WITH THE RED DEVILS AT ARNHEM
Personal Experiences with the 1st Polish Parachute Brigade 1944
By Marek Swiecicki
Translated from Polish by HC Stevens
Additional material and footnotes by Niall Cherry
Published by Helion & Company
Review by Mark Barnes for War History Online
From the time I first read A Bridge Too Far back in the Seventies I have always had a soft spot for the Polish airborne men who fought at Arnhem. Visiting their graves at Oosterbeek back in the April of this year is a special memory. The story of their burials is not a happy one. A quick look at the cemetery shows that the Poles are buried along a border and it transpires they were never intended to be there. Many of their dead were originally buried at Driel and at some point there was a plan to return them to Poland. Unfortunately the new Communist regime wouldn’t have them but this came to light after all the bodies had been exhumed. So, the men are now at Oosterbeek with the vast majority of British and Commonwealth casualties from the battle. The episode adding a further sad note to the fate of the Polish Independent Parachute Brigade who suffered from so many indignities at Arnhem due to the weather and a degree of indecision on the ground. In the aftermath they became something of a scapegoat. The brigade were deemed to have performed poorly, so Major-General Stanislav Sosabowski was sacked and the surviving elements of the brigade were sidelined at the behest of an unforgiving Montgomery.
The Battle for Arnhem will always invoke a mixture of pride and disappointment. Pride in the incredible feats of the men of the 1st Airborne Division and their supporting cast – the RAF and USAAF aircrews who got them there. Disappointment for all the obvious and increasingly well-known reasons. The story of the battle seems to grow with historians adding so much detail to the histriography. For all this, the first hand accounts of those days are enthralling and one of them is this book by the war correspondent Marek Swiecicki, who like so many, flew in expecting a great and relatively easy triumph but found himself in a small corner of hell.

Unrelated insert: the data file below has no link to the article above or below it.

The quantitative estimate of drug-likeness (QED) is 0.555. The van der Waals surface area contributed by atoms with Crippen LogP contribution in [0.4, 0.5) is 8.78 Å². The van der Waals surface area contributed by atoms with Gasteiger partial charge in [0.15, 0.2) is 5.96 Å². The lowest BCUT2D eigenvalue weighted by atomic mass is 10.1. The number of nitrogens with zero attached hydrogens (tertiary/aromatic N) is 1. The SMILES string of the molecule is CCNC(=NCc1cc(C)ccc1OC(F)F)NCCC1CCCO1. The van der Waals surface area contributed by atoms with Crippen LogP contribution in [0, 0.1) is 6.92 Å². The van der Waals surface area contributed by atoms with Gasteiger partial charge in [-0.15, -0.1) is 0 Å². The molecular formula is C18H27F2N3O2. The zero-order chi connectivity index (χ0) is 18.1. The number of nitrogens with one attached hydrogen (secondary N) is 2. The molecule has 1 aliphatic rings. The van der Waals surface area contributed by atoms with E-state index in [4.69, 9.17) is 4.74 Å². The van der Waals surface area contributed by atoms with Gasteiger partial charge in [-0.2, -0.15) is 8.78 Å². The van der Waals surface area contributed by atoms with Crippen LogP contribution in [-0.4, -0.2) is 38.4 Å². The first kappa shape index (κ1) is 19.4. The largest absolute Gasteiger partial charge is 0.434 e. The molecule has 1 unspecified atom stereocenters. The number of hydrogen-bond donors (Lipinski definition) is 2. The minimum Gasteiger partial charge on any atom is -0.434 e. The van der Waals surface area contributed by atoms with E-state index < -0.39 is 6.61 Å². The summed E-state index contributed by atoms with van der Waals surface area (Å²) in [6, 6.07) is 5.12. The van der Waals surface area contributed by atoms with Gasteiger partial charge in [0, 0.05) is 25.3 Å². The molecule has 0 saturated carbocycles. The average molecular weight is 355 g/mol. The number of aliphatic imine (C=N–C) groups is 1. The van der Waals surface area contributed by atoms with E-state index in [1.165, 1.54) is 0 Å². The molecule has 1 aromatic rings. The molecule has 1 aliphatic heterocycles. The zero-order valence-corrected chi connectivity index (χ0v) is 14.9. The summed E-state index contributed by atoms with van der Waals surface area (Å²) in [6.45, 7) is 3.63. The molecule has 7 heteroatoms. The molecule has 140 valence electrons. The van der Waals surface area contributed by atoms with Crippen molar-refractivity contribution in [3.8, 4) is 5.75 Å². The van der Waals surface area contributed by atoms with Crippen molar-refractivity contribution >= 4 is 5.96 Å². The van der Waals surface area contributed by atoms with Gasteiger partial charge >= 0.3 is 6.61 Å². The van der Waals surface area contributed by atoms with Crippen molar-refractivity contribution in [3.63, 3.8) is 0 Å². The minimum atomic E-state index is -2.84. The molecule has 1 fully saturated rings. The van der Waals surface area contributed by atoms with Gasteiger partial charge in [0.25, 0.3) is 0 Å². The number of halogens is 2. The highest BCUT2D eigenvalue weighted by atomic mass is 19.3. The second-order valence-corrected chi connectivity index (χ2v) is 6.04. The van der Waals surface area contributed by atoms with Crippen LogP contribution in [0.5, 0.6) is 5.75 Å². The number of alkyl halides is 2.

This reissue of his account is coupled with detailed and very useful notes by the Market-Garden aficionado Niall Cherry. The book itself is not the longest, but it builds a colourful picture of life in the ever decreasing Airborne pocket with stories of the various drops and glider landings, dealing with snipers, meetings with important and lesser known personalities of the battle and the growing nightmare of the Poles. Mr Swiecicki, like the other correspondents involved in the battle, lived a very real and dangerous existence. he effectively became something more than an observer. In his own way he gives us a clear picture of all that went wrong with the plan and it’s inception and enforces those feelings of pride and disappointment..or should I say sadness?
I have no hesitation in recommending this book. You get a sense of the real Arnhem, albeit written at a time when self-censorship and the realities of control over the media were all embracing. The translation, if it is the original, might benefit from a little modern finessing, but this is not a criticism. First published in 1945, the book is very much of it’s time and is beyond reproach. The bond between the author and his comrades, both Britons and Poles, shines out of the pages.
I don’t read his language – but you will find a page for the author on the Polish edition of Wikipedia. From it you can see that he had a career in the United States during the post war period and he passed away in 1994. It is nice to know that he lived long enough to see Poland reborn as an independent nation. I would imagine his time as a war correspondent was a major feature of his life and as a true veteran of the battle for Arnhem he becomes someone very special to me. Let him do the same for you.